They were to remain so for the better part of the next four hours.
With the support of gunship strikes, Alpha Company
slowly began to extricate itself from its precarious position. Meanwhile
artillery began pounding the village and two air strikes were called in
on the hill mass to the northeast of Dien Truong. Major Moore alerted
Capt. Kenneth I. Barton to prepare his Bravo Company for a combat
assault onto the high ground south of the village to further relieve the
pressure on embattled Alpha. Bravo Company was lifted in to the area on
the southern hill slope without incident at 0950 hours. The company
immediately attacked to their northwest; as they entered the southern
portion of Dien Truong they also became heavily engaged.
Between 1500 and 1600 hours four air strikes were called
in on the northwest sector of the village. By this time Alpha Company
had broken contact and withdrawn to the west of the village where they
established a blocking position with three platoons on line. The FAC
controlling the air strikes reported observing thirty-three enemy bodies
within the village.
At 1730 hours Bravo Company 2/35th infantry came under
the operational control of Major Moore. At 1815 hours, he had them
lifted into the same area where Bravo Company or the Cacti green landed
earlier. Bravo 2/35th immediately maneuvered to take up positions on the
flank of Bravo 1/35th.
1900 hours, Capt. John C. Cavender's Charlie Company was
lifted into the area minus one platoon used for battalion fire base
security. Charlie Company occupied blocking positions along the
southeast sector of the village, tying in with Bravo 2/35th's right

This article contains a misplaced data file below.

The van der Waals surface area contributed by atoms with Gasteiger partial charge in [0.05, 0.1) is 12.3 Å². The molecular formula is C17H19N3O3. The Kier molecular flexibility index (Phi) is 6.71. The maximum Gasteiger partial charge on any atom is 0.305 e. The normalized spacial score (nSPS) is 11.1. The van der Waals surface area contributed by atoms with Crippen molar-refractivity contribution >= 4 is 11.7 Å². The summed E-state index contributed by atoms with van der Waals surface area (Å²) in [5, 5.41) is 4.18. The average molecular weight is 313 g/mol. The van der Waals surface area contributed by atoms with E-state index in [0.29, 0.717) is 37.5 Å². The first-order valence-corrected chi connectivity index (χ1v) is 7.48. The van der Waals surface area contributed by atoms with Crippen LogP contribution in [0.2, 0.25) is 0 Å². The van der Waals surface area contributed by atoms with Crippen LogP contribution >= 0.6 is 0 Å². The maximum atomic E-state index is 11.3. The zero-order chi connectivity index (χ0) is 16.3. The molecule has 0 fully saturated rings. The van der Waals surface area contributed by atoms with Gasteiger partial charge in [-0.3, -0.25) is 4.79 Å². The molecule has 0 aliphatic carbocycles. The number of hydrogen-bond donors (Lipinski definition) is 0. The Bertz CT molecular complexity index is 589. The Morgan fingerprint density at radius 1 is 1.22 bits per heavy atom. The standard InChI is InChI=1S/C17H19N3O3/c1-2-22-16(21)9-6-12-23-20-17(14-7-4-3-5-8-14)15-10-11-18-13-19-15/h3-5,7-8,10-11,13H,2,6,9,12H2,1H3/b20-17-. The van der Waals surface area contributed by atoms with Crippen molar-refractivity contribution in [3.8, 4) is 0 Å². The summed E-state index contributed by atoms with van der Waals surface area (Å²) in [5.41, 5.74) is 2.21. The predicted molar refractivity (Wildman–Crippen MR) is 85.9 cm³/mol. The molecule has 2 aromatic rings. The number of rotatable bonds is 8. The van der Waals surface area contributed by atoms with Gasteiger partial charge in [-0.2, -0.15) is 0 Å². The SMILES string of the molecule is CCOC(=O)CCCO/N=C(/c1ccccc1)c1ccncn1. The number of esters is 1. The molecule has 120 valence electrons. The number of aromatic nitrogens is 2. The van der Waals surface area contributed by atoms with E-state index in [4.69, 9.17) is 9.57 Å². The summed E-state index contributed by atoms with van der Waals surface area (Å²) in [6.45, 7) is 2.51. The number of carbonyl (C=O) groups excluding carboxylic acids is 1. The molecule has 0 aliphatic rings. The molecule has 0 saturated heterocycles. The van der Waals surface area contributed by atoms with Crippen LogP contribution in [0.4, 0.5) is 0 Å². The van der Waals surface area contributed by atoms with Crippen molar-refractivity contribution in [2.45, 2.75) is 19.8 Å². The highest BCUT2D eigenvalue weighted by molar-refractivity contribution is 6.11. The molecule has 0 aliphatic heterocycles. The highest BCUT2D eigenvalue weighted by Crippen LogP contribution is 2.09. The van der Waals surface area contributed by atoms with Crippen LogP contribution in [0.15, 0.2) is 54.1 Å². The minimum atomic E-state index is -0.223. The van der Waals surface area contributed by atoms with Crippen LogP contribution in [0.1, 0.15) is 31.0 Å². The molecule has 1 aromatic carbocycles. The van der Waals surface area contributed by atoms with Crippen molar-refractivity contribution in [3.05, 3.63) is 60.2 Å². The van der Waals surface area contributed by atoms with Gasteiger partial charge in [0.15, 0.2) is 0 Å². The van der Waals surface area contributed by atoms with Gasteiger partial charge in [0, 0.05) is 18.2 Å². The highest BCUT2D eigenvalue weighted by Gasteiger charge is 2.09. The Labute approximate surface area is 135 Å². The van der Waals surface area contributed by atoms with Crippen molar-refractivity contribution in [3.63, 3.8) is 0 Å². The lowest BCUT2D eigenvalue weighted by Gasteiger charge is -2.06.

Darkness found Dien Truong ringed to the west and south
by four rifle companies. Continuous illumination and artillery and
gunship strikes covered the open ground to the north of the village
while a platoon of tanks on the eastern shore of An Khe Lake laid down
heavy blocking fires on the eastern edge of the village.
The following morning, behind three air strikes and a
smoke screen, Alpha and Bravo Company joined in the final assault of
Dien Truong. They met minor resistance throughout the morning and by
1500 hours the village complex was occupied. The thirty-two hour battle
resulted in eighty-seven enemy killed and forty-nine weapons captured.
Diem Truong served as a warning to all commanders of the threat posed to
a single rifle company in attempting to engage single-hand an enemy
force fighting from a fortified village with every intention of staying.
The lesson was not lost.
Throughout June and into July the battalion continued
operations aimed at clearing the enemy out of the Duc Pho area and
preventing his re-supply parties from keeping his forces in the
mountainous area west and south of Due Pho provisioned. Small unit
actions and ambushes were used extensively. As the summer wore on the
mercury shot up and stayed there. Temperatures in excess of 100 degrees
were the norm.
CHARGING CHARLIES CHARGE
On 15 July, Capt. Cavender and his Charlie Company were
operating in the rugged terrain fifteen kilometers southwest of Duc Pho.
The area is characterized by steep hills, the slopes of which are
covered with thick jungle under-growth. In most places a double canopy
completely shuts out the sun. Charlie Company had been working the area
for two days, acting on an intelligence report that an NVA battalion was
operating in the area. The temperature was an energy sapping 105
Charlie Company was moving south along two axes. The 2d
and 3d platoons were on a high ridge line with the company minus moving
parallel in the valley below. At 1035 hours the 2d platoon under 2LT
Anthony M. Hassa came upon an enemy bunker from the rear. Surprised and
unable to fight effectively since the bunker was oriented to fire down